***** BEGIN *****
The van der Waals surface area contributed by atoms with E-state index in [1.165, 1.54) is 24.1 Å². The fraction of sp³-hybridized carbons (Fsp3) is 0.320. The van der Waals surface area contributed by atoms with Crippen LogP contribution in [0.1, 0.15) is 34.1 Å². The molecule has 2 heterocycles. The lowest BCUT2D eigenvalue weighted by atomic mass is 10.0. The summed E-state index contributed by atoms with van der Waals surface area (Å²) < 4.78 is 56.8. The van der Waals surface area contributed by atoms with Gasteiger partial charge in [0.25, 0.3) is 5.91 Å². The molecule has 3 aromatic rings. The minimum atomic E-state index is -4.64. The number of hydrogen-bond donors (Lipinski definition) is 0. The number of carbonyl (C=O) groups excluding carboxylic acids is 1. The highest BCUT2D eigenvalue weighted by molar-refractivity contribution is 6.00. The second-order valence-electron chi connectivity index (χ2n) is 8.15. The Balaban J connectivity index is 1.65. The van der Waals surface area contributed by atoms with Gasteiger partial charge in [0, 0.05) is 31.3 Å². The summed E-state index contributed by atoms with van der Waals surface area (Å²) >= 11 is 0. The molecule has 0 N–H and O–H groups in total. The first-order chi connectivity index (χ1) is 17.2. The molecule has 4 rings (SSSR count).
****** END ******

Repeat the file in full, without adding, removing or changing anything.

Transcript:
The van der Waals surface area contributed by atoms with E-state index in [1.165, 1.54) is 24.1 Å². The fraction of sp³-hybridized carbons (Fsp3) is 0.320. The van der Waals surface area contributed by atoms with Crippen LogP contribution in [0.1, 0.15) is 34.1 Å². The molecule has 2 heterocycles. The lowest BCUT2D eigenvalue weighted by atomic mass is 10.0. The summed E-state index contributed by atoms with van der Waals surface area (Å²) < 4.78 is 56.8. The van der Waals surface area contributed by atoms with Gasteiger partial charge in [0.25, 0.3) is 5.91 Å². The molecule has 3 aromatic rings. The minimum atomic E-state index is -4.64. The number of hydrogen-bond donors (Lipinski definition) is 0. The number of carbonyl (C=O) groups excluding carboxylic acids is 1. The highest BCUT2D eigenvalue weighted by molar-refractivity contribution is 6.00. The second-order valence-electron chi connectivity index (χ2n) is 8.15. The Balaban J connectivity index is 1.65. The van der Waals surface area contributed by atoms with Gasteiger partial charge in [0, 0.05) is 31.3 Å². The summed E-state index contributed by atoms with van der Waals surface area (Å²) >= 11 is 0. The molecule has 0 N–H and O–H groups in total. The first-order chi connectivity index (χ1) is 17.2. The molecule has 4 rings (SSSR count).